Attached Thumbnails
Click image for larger version

Name:	P1080224.jpg
Views:	74
Size:	122.8 KB
ID:	216358  
Attached Files
File Type: pdf RIAA pre-amp with filters.pdf (371.8 KB, 28 views)
cathoderay57 is offline   Reply With Quote
Old 24th Sep 2020, 10:21 pm   #14
Radio Wrangler
Moderator
 
Radio Wrangler's Avatar
 
Join Date: Mar 2012
Location: Fife, Scotland, UK.
Posts: 15,634
Default Re: Op-Amp RIAA Preamp with Tone Controls - Help!

Proximity to the transformer or to the mains wiring?

David
__________________
Can't afford the volcanic island yet, but the plans for my monorail and the goons' uniforms are done
Radio Wrangler is offline   Reply With Quote
Old 24th Sep 2020, 10:31 pm   #15
Ambientnoise
Heptode
 
Join Date: Feb 2006
Location: Marlborough, Wiltshire, UK.
Posts: 656
Default Re: Op-Amp RIAA Preamp with Tone Controls - Help!

A few random thoughts, tracing hum can be a pain. The following might give some clues.

If that’s a neon, then remove it as they can induce hum/buzz. I presume the chassis is connected to mains earth and to 0v at one point ? If the hum goes with shorted inputs then it will be coming in at the very front end. Double check for clean breaks in the veroboard tracks, minute whiskers can give all sorts of problems. Try powering from a couple of 9v batteries and see what happens to the hum. Try unbolting the transformer and insulating from the chassis, but link it to earth. Ensure the metal cases of the pots are connected to chassis. Ensure the board fixings are not causing shorts to chassis.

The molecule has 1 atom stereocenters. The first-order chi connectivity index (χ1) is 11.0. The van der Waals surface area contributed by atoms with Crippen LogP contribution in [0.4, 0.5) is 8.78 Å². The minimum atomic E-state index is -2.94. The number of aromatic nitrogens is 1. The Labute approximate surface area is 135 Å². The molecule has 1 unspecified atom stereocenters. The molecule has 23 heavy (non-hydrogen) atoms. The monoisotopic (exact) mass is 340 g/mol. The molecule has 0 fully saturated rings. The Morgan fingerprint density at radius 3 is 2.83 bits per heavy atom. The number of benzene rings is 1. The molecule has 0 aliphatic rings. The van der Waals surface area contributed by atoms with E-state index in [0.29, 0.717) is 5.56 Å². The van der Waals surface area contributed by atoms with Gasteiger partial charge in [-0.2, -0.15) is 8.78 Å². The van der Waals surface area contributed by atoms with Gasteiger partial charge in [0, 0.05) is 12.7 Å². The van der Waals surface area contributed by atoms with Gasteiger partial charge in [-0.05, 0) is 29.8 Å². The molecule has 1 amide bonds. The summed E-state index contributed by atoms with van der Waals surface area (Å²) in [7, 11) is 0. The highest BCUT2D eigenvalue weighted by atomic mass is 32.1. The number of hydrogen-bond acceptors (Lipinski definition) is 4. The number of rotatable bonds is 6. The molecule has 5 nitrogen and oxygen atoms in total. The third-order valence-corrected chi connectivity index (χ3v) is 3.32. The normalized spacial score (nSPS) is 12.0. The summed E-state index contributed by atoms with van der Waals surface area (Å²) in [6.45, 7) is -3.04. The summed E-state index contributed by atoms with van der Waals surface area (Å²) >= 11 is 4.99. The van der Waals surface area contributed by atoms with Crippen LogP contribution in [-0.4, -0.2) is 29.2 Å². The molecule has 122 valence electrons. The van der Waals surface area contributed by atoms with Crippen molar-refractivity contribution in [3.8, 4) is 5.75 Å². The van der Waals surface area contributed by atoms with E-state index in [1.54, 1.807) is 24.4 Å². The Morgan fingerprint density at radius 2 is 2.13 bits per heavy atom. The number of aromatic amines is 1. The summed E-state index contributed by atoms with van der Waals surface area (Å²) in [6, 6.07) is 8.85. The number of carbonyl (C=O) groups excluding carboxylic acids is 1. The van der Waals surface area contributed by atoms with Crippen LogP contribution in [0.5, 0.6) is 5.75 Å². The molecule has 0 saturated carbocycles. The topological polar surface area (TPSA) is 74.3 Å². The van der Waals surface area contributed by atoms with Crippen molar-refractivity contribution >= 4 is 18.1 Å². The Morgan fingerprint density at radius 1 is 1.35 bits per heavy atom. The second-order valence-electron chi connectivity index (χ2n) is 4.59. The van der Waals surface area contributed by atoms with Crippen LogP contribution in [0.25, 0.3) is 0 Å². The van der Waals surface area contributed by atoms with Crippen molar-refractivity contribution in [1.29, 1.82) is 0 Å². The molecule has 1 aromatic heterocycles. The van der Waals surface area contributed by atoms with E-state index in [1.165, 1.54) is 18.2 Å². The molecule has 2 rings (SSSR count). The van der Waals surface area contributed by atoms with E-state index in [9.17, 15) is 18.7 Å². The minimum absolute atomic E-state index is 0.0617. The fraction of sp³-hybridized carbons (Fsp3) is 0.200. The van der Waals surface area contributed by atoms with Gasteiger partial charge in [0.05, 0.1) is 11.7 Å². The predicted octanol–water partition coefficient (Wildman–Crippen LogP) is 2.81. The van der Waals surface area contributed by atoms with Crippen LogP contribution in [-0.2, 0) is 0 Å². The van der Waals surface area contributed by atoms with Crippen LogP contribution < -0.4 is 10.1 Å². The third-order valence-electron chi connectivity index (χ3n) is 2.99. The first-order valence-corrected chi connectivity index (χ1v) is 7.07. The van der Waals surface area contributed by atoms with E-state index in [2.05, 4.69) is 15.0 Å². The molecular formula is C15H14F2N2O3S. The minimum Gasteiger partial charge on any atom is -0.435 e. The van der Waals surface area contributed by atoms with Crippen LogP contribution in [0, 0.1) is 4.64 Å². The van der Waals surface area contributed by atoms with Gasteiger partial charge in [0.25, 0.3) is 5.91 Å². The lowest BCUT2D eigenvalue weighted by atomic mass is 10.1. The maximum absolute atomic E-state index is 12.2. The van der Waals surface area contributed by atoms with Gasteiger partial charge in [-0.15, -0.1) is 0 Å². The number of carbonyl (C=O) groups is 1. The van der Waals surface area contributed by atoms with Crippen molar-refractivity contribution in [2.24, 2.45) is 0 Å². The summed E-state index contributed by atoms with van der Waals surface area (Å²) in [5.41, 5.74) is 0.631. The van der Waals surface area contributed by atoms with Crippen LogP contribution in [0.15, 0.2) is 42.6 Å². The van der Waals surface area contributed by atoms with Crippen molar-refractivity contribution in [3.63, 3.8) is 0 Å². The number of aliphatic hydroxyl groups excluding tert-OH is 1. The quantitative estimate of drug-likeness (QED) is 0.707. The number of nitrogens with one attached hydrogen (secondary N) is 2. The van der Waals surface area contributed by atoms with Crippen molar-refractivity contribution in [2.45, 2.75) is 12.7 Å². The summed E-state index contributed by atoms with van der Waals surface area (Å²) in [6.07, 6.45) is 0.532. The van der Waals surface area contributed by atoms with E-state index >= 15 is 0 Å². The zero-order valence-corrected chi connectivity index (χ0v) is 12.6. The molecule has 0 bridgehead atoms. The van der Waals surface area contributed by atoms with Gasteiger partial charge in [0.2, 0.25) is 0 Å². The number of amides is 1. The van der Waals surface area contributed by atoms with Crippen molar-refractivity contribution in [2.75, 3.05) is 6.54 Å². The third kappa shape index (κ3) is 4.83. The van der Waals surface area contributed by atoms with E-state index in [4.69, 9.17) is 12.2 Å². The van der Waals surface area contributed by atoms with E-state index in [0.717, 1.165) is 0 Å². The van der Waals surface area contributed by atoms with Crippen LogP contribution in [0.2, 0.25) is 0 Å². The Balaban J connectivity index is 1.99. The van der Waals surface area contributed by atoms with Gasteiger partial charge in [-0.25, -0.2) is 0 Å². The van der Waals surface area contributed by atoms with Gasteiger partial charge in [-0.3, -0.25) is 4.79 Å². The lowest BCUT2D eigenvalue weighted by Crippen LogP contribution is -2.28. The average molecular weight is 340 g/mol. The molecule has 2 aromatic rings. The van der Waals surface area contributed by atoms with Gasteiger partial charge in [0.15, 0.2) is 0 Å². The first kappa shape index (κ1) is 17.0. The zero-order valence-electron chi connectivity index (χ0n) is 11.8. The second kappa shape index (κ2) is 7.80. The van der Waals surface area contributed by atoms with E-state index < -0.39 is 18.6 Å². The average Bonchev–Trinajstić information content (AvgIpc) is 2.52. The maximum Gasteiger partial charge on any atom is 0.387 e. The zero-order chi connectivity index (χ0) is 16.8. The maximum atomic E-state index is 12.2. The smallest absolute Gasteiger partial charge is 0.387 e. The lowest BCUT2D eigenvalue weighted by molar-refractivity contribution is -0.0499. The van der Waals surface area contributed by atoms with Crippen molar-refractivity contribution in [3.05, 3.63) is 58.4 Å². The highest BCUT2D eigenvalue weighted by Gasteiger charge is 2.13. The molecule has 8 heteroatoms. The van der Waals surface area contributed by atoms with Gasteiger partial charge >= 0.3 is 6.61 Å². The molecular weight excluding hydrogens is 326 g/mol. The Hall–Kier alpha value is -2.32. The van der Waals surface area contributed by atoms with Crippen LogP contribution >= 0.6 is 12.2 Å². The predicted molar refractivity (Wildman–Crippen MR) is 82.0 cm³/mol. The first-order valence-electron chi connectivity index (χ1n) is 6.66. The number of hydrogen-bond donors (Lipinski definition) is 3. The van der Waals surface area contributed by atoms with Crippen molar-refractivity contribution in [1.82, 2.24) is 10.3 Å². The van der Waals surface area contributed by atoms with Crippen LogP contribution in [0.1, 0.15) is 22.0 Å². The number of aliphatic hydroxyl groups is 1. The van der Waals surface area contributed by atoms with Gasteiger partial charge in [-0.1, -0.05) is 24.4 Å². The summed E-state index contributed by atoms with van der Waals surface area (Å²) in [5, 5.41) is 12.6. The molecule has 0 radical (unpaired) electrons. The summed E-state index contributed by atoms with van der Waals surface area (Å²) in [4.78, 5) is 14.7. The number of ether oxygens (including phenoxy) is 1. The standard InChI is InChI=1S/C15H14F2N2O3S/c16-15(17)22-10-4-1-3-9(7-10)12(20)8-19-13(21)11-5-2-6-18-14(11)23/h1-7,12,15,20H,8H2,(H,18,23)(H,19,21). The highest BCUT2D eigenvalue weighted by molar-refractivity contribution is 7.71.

Ambientnoise is online now   Reply With Quote
Old 24th Sep 2020, 10:42 pm   #16
joebog1
Octode
 
joebog1's Avatar
 
Join Date: Jun 2015
Location: Mareeba, North Queensland, Australia
Posts: 1,215
Default Re: Op-Amp RIAA Preamp with Tone Controls - Help!

Ambientnoise has the answer for your ambient noise powered by the batteries it will be quiet as.

Joe
joebog1 is offline   Reply With Quote
Old 24th Sep 2020, 11:27 pm   #17
Craig Sawyers
Nonode
 
Craig Sawyers's Avatar
 
Join Date: Nov 2010
Location: Oxford, UK.
Posts: 2,854
Default Re: Op-Amp RIAA Preamp with Tone Controls - Help!

With the current drain of 20-28mA, the 220uF smoothing caps will produce about 1V of ripple.

Even if the amp had a flat response, the PSRR of 100dB for the devices you are using will produce 1mV of hum. But you get 20dB of bass boost from the RIAA, so ~10mV of hum (actually at 100Hz.)

That it is predominantly at 50Hz suggests that it is induction from that little EI core transformer, which will have a big leakage inductance and spray 50Hz hither and yon.